This is the second last video in our twenty-six video series! This episode of our A to Z of Taming Tantrums program is for the letter Y, and Y is for Yelling (less). When we yell less, our children will too, so this is a win-win endeavour for everyone.
YES! I know how hard that is. I also know that deciding to yell less is a big commitment that happens eventually over time. When I realized my voice was loud more than it was soft, I made a conscious decision to dial down my tone with my children. Having worked on this over the past five years, I can say that the first year I was able to stop myself from yelling about half of the time, but now, I can stop myself 95 percent of the time. Yes, there are some shouts that still get through.
In this video I talk about what yelling less does for our family and some strategies for accomplishing this task:
There is a difference between yelling loudly for safety and yelling in a way that hurts our child's core belief development. In this post I discuss the difference between the two and how to make sure we are not inadvertently shouting things that might leave a scar.
Please be kind with yourself as you work on this yelling-less parenting goal. Some days you will feel great about your ability to lower your voice, and some days you'll regret how you interacted with your children. We've all done this! You are certainly not alone. Carry on knowing that just remembering that you want to yell less is wonderful and that over time this goal can be accomplished.
Do you have any questions? Please feel free to post those in the video comment field or over on my Facebook page.
We're so excited to share with you the A to Z of Taming Tantrums video series!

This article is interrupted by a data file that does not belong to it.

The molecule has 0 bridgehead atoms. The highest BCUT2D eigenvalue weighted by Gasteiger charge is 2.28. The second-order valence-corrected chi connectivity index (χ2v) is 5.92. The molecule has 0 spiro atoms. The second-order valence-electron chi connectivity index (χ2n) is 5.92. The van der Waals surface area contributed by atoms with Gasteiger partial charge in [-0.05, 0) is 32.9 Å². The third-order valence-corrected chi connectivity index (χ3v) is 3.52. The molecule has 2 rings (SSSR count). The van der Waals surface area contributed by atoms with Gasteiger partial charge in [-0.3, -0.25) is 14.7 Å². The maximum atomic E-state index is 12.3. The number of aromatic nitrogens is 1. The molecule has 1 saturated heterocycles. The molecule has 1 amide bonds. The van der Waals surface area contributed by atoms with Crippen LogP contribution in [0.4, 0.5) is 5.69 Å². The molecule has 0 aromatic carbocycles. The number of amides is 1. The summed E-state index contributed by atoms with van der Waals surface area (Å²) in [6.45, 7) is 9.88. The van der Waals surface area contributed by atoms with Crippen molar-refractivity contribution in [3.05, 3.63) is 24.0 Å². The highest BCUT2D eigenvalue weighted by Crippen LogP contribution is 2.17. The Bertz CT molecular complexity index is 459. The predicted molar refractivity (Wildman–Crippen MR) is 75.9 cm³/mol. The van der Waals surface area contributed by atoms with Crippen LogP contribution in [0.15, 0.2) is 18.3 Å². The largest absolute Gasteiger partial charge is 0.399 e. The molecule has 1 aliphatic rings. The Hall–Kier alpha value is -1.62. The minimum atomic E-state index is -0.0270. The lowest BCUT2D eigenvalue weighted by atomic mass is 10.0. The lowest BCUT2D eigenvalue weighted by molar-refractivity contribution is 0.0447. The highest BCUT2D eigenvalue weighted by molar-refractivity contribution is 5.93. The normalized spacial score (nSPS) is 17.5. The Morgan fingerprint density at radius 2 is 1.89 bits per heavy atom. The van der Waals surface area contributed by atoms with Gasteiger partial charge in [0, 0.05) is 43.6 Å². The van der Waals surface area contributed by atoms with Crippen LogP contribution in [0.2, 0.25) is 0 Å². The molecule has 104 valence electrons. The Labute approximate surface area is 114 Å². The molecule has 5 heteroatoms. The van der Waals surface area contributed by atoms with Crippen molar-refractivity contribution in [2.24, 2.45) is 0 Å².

Each week we'll share the next letter of the alphabet and Andrea will discuss how it relates to reducing tantrums - and improve our experience as parents! You can view each video here as they are added each Friday.
As parents, there are countless demands on our time, energy, and attention. And because we love our children as much as we do, we gladly give our time, energy, and attention to them. Even though we do this, it is important for parents to set boundaries on how much of these valuable personal resources we give away – not just for our own benefit, but for our children’s sake as well.
Reasons to Set Boundaries on Ourselves:
Self-care is critical to caring for others. We have all heard it before: put on your own oxygen mask before putting one on your child. The reason is simple: if we don’t take care of our own basic needs, we will not be able to care for, protect, and help our children. If we are constantly filling the needs of others’ – including our children – eventually we will have nothing left to give.
Signs that my energy bucket is near depletion include: snippiness, exhaustion, and a general sense of frustration. When I start to feel like this, I take a close look at my behaviors to see if the scales may have tipped such that I am not doing things to fill my bucket, so to speak.